Pepe, it’s been three months and it feels three hours.  My heart pours.  I am strangled by guilt in how I could’ve better served you in your last hours.  Those hours linger to my current hour.  I am there.  I am holding you, but not enough.  I am comforting you, but not enough.  If I could only tell you now how scared I was.  I didn’t want you to feel my fear.  I played brave- a little distant.  Told you to not be scared, to know it was ok.  I kissed you but not enough.  I didn’t want you to freak out.  I left my rationale and went to the freezer for a drink.  I left my rationale again and went to the freezer for another drink.  I left my rationale and went the freezer for a third.  I was not drunk, but dosed.  I was not 100% there for you because I couldn’t handle my own fear.  I pretended everything was going to be ok, I spoke calmly with you, told you stories in my regular voice, wanted to keep you safe and calm.  Didn’t want you to feel my fear, my freaked out freak out of loosing my baby.  It was storming outside and I put my hand out to catch rain.  I blessed you with the water.  I was always by your side, but I feel that wasn’t enough.  I should have kept you in my arms the entire time.  I wanted to give you space too.  My love, I don’t know what I was doing other than faking not freaking out.  I was in denial.  I was in shock.  I was trapped.  I was inside.  You, still breathing, as if you would always breathe.  I knew it was your last day once I saw you walk, the way you missed the corner and stumbled, the way you walked up the step, and slipped.  I saw your deterioration in front of me.  I knew it was the day.  My heart slowed.  I went into a mode of support while I also needed to be supported.  But no one was there to support me.  You could no longer walk as the day moved on.  I brought you to your litter box, and you used it as I held you up.  I brought you again later, and you used it as I held you by your little body.  I did the same when you needed to eat.  You finished your food as I held you up so your head didn’t fall in the plate.  And I knew it would be your last.  I didn’t give you chicken after because it required two hands which I no longer had, they were yours.  I wouldn’t have given you medication that morning had I known it would be your last day.  I would’ve woken up sooner just to have a few extra hours with you.  I would’ve held you in bed after I picked you up from falling, rather than just place you back in the bed.  I wouldn’t have spent an hour on the phone had I known it would be your last day.  I would have stared into your eyes a little longer.  There was the moment you could no longer look at me.  You could no longer focus.  You were going.  I remember your last purrr.  It meant the world to me.  I didn’t want to smother you.  I wanted to do the right thing, also, and made the decision to stay in from the storm, to not take you to the vet’s needle.  This is a decision I have been regretting.  I could have taken you in at 5, when I was certain it was your end.  And certain it was soon.  The hours, how they haunt.  I decided to keep you home, to be home, to die at home.  To not go into the vicious storm, in a taxi, in the ultraviolet lights of the vet.  Even though it would have facilitated your death, made it quicker, come sooner.  I am not sure if this is a decision that was wrong or right.  I still have doubts.  I think of the what ifs.  You would have been gone by 6pm, artificially.  I would have not known what to do with you, your body.  Bring you back home?  And do what?  I’d have been puzzled under the fluorescent lights.  I’d have asked for the needle for me too.  No, I stayed home.  It seemed the thing to do.  But was I guided by denial, by keeping with comfort, by intuition, by stubbornness, by angels or by undeniable fear?  What kept me home, exactly?  What stopped me from taking you in to put you to death?  The thought of it?  Was it me I was protecting?  Was it you?  Was it both of us?  Why did I stay home and let this happen naturally?  Was it the Indian in me?  The one who loves the dirt, and not the steel, the one who needed warmth and not sudden cold, the part of me that wanted you to stay forever, even longer, than in quick minutes?  Was I merciless or merciful to keep you home?  To eventually see you gasp for air, to eventually have your heart beat hard into my hand as I held you in complete fear and sadness as you lost your bowels, as I tried to give you the comfort and dignity you needed, walking to your litter box, holding you over it, thinking this is your final moment, over a litter box.  Not how I’d imagined.  But no. little Pep, after that stressful moment on your little body, you held on.  Little sweet girl, you still were breathing.  Tender girl, limp from most your life out of you.  I held you I held you I held you.  I cleaned you.  I took my soiled pants off and laid down with you.  You on my chest, laying in bed.  I recorded your breath.  I wanted your memory, your noise.  I found it impossible to think of tomorrow.  Only now, only now, and let now live on for as long as possible.  It was midnight and I closed my eyes.  A couple minutes passed and when I opened my eyes you left life already.  I couldn’t believe it.  How I cried.  But I cried even harder in days and weeks after, as in today, how I cry.  I held you up in disbelief.  No life left.  No.  I kept you on my chest for several minutes.  I held you.  I held you.  I felt so alone.  I couldn’t imagine life without you.  No, you were not gone.  This couldn’t be happening.  No no no.  you were coming back.  No you were not dead.  No.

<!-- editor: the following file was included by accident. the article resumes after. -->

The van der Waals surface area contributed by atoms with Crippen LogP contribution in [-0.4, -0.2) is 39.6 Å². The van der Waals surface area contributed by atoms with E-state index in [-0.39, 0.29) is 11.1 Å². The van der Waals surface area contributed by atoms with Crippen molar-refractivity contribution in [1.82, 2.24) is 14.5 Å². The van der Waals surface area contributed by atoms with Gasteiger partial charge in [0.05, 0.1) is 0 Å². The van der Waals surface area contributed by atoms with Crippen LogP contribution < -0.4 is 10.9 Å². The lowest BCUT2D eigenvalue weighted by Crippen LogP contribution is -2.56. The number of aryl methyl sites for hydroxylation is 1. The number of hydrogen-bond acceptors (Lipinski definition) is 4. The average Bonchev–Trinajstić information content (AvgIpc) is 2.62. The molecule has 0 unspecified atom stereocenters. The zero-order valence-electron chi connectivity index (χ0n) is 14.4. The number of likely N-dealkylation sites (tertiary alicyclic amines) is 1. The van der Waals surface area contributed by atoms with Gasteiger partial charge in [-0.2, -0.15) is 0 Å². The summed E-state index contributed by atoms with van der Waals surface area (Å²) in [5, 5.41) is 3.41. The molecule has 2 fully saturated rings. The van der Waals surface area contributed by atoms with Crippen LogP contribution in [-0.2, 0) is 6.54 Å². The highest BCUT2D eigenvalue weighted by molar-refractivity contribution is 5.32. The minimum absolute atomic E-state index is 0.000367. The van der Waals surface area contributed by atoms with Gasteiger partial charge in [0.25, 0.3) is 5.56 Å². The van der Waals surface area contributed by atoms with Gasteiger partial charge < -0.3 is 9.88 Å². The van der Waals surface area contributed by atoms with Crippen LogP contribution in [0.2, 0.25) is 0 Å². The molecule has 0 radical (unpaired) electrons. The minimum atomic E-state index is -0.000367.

I’m certain I prolonged your death.  This is my regret.  Because in this prolonging I shudder to think of any silent pain you might have been experiencing.  The fear of this thought, it keeps me away and back again.  I chase it away then sink in it.  I swirl in it.  I remember getting up to blow out the candle.  I didn’t want to move you, as I knew it was now very very close.  But I had to blow out the fucking candle.  You made a faint moan.  This is the moan that haunts me.  I realize I make this moan all the time under my breath, it’s a sort of hum, a sort of sigh, a sound of a bit of effort.  I feel I disturbed you in your dying moment.  After all you went through in your life Pepe, I’m not sure if this was an easy or difficult death.  I’m not sure.  You ate that morning.  You were jumping in and out of bed.  You had strength, and then bam… gone. 

I was out of my mind Pepe, out of my mind.